Drawing from the everyday, memory, and fairytales, Annette Messager creates dark yet humorous assemblages and installations that interrogate diverse aspects of women's lives, from their role in society to childhood play, and the human body.
After she studied at the École Nationale Supérieure des Arts Décoratifs in Paris (1962–1966), Messager was affected by the student and worker riots of May 1968 and the rise of the feminist movement. As the traditional hierarchical and autocratic codes of French society disintegrated, she found that art was now to be encountered in the ordinary, non-institutional spaces of life.
Annette Messager's works from the 1970s often incorporate material from mass-circulated media to examine the roles and representation of women. The 81 images in Voluntary Torture (1972), taken from fashion magazines, reveal close-ups of women's faces or bodies while receiving various 'tortures', as Messager dubbed them, to meet the standard conventions of feminine beauty. In My Collection of Proverbs (1974), the artist stitched misogynistic phrases onto pieces of cloth, revealing their ludicrousness and employing embroidery—then commonly overlooked as women's work—to create works of art.
In the 1980s, Annette Messager began to explore the human body in her installations, drawing inspiration from her experiences and both historical and contemporary media. Her 'Mes Trophées' (My Trophies) series (1986–1988) consists of highly contrasted black-and-white photographs, many depicting hands and feet, over which the artist painted illustrations and symbols reminiscent of medieval manuscripts, children's books, and tattoos. 'My Vows' (1988–1991) was a wall installation in the form of a cluster of small monochrome photographs of assorted body parts suspended from the wall by strings.
While continuing to engage with the human body in the 1990s, Messager introduced stuffed figures into her installations. Animal toys were trapped tightly between piles of books in Fables and Tables (1991), while woollen sculptures in the shape of internal organs were hung from the ceiling in Penetration (1992–1994). Such soft sculptures gradually replaced the taxidermy animals Messager had used since the 1970s, notably in her 'Boarders at Rest' series (1971–1972), for which she created tableaux with stuffed sparrows.
Many of Messager's later works feature kinetic elements and a sense of the ominous, as if plucked out of dark fairytales. Representing France at the 51st Venice Biennale, the artist created Casino (2005): a room-scale installation inspired by the tales of Pinocchio. Swathes of blood-red fabric evocatively poured through the room while puppet heads turned and spun; the work was awarded that year's Golden Lion for best national pavilion. In Sans Légende—Untitled (2011–2012), small objects wrapped in black foil fill the floor as three inflatable spheres move up and down. A projection of a clock on the wall suggests a world facing impending doom—an allusion to real-life conflicts.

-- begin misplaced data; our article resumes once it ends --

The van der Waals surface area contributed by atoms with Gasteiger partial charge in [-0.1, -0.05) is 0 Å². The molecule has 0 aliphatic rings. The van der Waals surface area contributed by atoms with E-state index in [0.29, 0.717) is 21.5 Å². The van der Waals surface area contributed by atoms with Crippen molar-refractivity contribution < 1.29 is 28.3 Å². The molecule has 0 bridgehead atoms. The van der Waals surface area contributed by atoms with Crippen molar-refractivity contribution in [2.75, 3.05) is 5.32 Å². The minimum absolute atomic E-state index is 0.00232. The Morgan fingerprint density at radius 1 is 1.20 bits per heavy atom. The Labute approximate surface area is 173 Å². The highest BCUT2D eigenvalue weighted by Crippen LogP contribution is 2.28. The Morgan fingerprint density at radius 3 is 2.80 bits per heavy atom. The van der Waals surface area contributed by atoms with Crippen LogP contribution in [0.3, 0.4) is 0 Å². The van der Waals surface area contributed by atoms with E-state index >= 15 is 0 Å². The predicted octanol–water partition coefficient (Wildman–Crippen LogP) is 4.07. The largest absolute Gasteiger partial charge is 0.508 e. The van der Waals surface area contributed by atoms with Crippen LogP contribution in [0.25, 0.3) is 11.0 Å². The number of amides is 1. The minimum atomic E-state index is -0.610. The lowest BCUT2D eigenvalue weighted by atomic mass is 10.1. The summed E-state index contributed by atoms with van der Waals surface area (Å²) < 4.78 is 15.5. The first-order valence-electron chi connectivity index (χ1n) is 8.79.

Messager held her first American retrospective exhibition at The Museum of Modern Art, New York, in 1995. Recent notable solo exhibitions include Annette Messager—Alberto Giacometti, Nos Chambres, Giacometti Foundation, Paris, 2018; Annette Messager: Dessus Dessous, Musée des Beaux Arts and Cité de la dentelle et de la mode, Calais, 2015; and Annette Messager: Motion/Emotion, Museum of Contemporary Art Australia, Sydney, 2014. In 2016, Messager was awarded the Praemium Imperiale international arts award for sculpture by the Japan Art Association.
Annette Messager lives and works in the Malakoff district of Paris.
Bordeaux's Château Mouton-Rothschild has never shied away from bold, even provocative choices for its annual art labels, but the 2017, featuring an illustration by French artist Annette Messager may be the first in decades to raise eyebrows at the Alcohol and Tobacco Tax and Trade Bureau (TTB), America's beloved authority on alcoholic beverage...
Soft, colorful, and haunting, Annette Messager's latest sculptures are made from sleeping bags, puffer jackets, and quilts. Collectively titled "Sleeping Songs," 2017–19, these mostly wall-mounted works have been folded, pinned, draped, and sewn in ways that suggest various anatomical forms—including many whose central droopy cowled...
PARIS — Desolate by design, the spindly sculptures and plagued portraits created by Alberto Giacometti last century receive a refreshing reinvigoration by Annette Messager in her delightfully dialectical two-person show titled Our Rooms.
Contemporary art seems to find itself in a constant battle between the logical and the illogical, the possible and the impossible, the visible and the invisible. Is it better to be understood, or to understand something about the world? Do we have to explain everything? Should we even try?